Top 5 Reasons Veterinary Nurses Are Essential

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VETERINARY NURSES BRING SPECIAL SKILLS AND ATTRIBUTES TO A PRACTICE—NO ONE HAS A LONGER JOB DESCRIPTION—AND PRACTICES THAT USE THEM TO THEIR FULL POTENTIAL WILL INCREASE EFFICIENCY AND IMPROVE CLIENT SERVICE AND PATIENT CARE.

The role of veterinary nurses has evolved over the past 40 years in scope of responsibilities and value to a practice. The first title, animal technician, was changed to veterinary technician in 1989 with AVMA approval.1 Now veterinary nurse is under consideration to unite the profession’s credentialing requirements. Regardless of title, veterinary nurses are vital for an effective team and exceptional client and patient care. 

Veterinary nurses bring essential qualities to a practice, including the following:

1 Versatility

No other professional comes with such a job description. Especially in a smaller practice, a veterinary nurse plays numerous roles—he or she is a phlebotomist, laboratory technician, radiology technician, surgical technician, anesthetist, pharmacy technician, dental hygienist, client educator and liaison, trainer, housekeeper, inventory manager, and receptionist.

Veterinary nurses also use their versatility and ingenuity by making use of limited resources. For example, they turn toolboxes into crash carts, build organized endotracheal tube holders from PVC piping, devise anesthetic masks from breathing circuit adapters and examination gloves, and provide oxygen therapy with an E-collar and plastic wrap. Because few tools specifically designed for veterinary patients are available, veterinary nurses learn to be creative to ensure the best patient care. Sometimes their ingenuity even leads to the marketing of new products. 

Veterinary nurses also show their versatility when they choose to specialize. Higher education and specific training have already led to 13 veterinary technician specialist (VTS) academies and certifications, with more in the works. 

Figure 1 A veterinary nurse can manage cases as complex as mechanically ventilated patients. Photo courtesy of Kenichiro Yagi, RVT, VTS (ECC, SAIM)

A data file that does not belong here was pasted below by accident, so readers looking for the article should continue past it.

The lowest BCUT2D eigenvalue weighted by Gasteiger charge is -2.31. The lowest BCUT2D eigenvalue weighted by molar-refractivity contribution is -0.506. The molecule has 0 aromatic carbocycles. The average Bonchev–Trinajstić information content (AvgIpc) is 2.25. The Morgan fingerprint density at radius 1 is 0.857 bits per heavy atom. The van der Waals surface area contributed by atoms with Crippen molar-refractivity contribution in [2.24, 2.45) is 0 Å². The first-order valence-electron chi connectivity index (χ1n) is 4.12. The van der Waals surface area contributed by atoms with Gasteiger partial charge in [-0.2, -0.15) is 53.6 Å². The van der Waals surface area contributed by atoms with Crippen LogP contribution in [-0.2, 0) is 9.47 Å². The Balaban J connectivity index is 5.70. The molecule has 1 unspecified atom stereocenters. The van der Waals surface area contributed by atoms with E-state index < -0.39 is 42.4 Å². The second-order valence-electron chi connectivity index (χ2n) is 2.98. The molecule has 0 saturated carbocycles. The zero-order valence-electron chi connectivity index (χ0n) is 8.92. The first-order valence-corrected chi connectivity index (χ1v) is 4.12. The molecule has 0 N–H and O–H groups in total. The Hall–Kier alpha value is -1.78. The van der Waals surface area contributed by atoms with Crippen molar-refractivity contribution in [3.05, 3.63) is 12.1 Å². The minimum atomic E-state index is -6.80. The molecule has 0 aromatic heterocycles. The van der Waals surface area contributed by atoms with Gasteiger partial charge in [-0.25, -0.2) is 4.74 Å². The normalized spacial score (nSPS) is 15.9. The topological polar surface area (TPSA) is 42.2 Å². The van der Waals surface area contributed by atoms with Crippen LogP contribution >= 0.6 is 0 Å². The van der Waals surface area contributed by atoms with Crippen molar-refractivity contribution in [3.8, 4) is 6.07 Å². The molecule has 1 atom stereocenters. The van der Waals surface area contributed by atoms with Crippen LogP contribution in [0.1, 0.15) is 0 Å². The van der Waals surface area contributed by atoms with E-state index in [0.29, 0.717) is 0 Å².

2 Providing Financial Sustainability

Veterinary nurses help with a practice’s financial sustainability because they increase efficiency, including taking over tasks otherwise performed by veterinarians, from the simple (eg, venipuncture for phlebotomy) to the complex (eg, management of a long-term mechanically ventilated patient). (See Figure 1.) A 2009 AVMA report stated practices increased their revenue by $93 311 for each highly utilized, credentialed veterinary nurse they employed.2 

Hiring qualified veterinary nurses can be the first step toward improving a practice’s financial sustainability, but allowing them to perform their role to the maximum extent allowed by regulation is key. 

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3 Providing Optimal Patient Care

Often the first veterinary team member to examine a patient, veterinary nurses bring patient-focused perspectives based on patient personality and response when a treatment plan is created. Their active participation and ongoing close interaction with patients can lead to recommendations of alternative drugs and doses, handling techniques, diets, methods for enrichment and comfort, and other interventions during treatment. 

The veterinary nurse can ensure the best patient care by assisting the veterinarian in double-checking the details and accuracy of treatments and medications.

The veterinary nurse can ensure the best patient care by assisting the veterinarian in double-checking the details and accuracy of treatments and medications. A second set of eyes minimizes the likelihood of errors, and veterinary nurses’ education, training, and experience can add insight and precision.

4 Ability to Anticipate

Veterinary nurses develop an uncanny ability to sense the needs and earn the trust of the veterinarian, clients, and patients. By performing preliminary examinations efficiently, taking thorough histories, listening carefully to veterinarian–client conversations, formulating cost estimates, and anticipating diagnostics and treatment, veterinary nurses build confidence in their abilities and increase practice efficiency.